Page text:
It’s a clever premise that propels ISN’T IT ROMANTIC, using the idiom of rom-coms to give us just that, but a rom-com that affirms that the regular Joe and Jane out there can also be the star. One that deconstructs every cliché with self-aware relish, while also staying open to the magic of true love. Fueled by Rebel Wilson’s deadpan irony, the thorny path to true love takes just enough unexpected twists (and jabs) to keep the proceedings fresh by keeping us all in on the joke.
Wilson is Australian-born Natalie, a plump dreamer whose notions of romance, spurred by Julia Roberts movie, s was quashed early on by her mother (Jennifer Saunders), who was quick to point on the differences between real people like them and Ms Roberts. And did so between sips of wine floats (don’t ask). Twenty-five years later, still-plump and most decidedly attractive, Natalie has become a modestly successful architect in New York, specializing in parking garages, and living in the typical rat-hole of an apartment in a less than glamorous part of town. Plagued with confidence issues, she fails to notice that her best friend, Josh (Adam Devine) is secretly pining for her, doubts her ability to take part in the big presentation to the hotel mogul (Liam Hemsworth), and explains in fine detail to her rom-com loving and thoroughly bedraggled assistant (Betty Gilpin) just why that genre is so toxic.
In short order, and courtesy of a mugging that knocks her unconscious, Natalie finds herself down the rabbit hole and over the rainbow when she wakes up to a New York that exists only in those rom-coms. A place where the street signs give directions for romance, birds fly in heart-shaped formation, and the hotel mogul falls in love with her after almost running her over in his stretch limo. Throughout the scenarios that bear more than a passing resemblance to so many of Ms Roberts’ films, Natalie is our audience surrogate, copping to how ridiculous things are, from how bar patrons know the choreography to back up her karaoke song, to the slo-mo that captures the de riguer final chase sequence. When she draws the line at a fashion montage, over the objections of stereotypical gay best friend (Brandon Scott Jones), we all breathe a sigh of relief.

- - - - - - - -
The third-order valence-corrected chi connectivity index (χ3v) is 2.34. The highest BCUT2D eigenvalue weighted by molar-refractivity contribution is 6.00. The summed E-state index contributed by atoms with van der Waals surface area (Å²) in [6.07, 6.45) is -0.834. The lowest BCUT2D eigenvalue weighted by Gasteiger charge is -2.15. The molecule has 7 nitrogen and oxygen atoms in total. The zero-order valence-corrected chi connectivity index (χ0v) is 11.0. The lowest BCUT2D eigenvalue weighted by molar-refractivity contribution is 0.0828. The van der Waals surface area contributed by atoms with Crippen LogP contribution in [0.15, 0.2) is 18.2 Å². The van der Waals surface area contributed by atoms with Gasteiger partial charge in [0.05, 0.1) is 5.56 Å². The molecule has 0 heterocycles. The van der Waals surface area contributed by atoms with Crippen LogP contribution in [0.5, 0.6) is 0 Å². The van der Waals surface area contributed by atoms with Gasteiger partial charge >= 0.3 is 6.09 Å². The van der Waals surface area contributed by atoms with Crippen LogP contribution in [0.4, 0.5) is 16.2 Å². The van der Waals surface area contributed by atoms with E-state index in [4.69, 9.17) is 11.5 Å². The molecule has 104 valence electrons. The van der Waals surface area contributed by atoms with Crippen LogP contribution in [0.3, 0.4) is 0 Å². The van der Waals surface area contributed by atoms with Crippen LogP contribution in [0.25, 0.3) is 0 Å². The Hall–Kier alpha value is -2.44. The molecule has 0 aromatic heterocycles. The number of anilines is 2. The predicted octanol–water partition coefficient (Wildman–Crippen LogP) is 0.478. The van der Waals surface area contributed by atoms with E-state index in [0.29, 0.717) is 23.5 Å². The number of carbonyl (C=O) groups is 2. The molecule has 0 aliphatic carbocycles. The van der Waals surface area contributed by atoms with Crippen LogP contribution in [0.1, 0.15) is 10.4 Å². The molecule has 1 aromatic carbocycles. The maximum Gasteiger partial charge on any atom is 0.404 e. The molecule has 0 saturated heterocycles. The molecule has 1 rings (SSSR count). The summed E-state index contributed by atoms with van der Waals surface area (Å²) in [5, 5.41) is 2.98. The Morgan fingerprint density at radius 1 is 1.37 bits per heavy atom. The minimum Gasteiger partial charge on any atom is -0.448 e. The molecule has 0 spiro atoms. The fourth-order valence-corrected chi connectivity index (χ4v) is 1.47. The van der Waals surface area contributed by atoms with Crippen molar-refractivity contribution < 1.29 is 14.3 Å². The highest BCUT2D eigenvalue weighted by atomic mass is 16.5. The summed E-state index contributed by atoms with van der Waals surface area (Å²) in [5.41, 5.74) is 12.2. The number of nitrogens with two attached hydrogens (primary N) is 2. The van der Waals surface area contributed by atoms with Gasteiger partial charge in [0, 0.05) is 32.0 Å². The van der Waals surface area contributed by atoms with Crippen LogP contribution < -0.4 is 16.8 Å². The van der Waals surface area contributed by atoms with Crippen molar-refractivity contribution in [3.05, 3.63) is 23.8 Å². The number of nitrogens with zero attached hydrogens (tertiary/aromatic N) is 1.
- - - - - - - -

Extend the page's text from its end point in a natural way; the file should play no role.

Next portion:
What we have here is a slight but sharp bit of entertainment, where Hemsworth’s hunky dorkiness makes sense, as does the sudden interest by swimsuit model Priyanka Chopra in Josh’s boyish charm. Seriously, the man has a little boy’s haircut and dresses like a kid in a 50s sitcom, yet still manages to be irresistible. The tone may be tongue-in-cheek, but the way ISN’T IT ROMANTIC separates what’s good about love and what’s bad about trying to package it for a mass audience hits the mark. If it gets just a scooch preachy at the end, it saves itself by giving us a look at what happens after the big dance number is over, the satisfaction of watching a woman take charge of her life, and by giving Wilson her best role to date.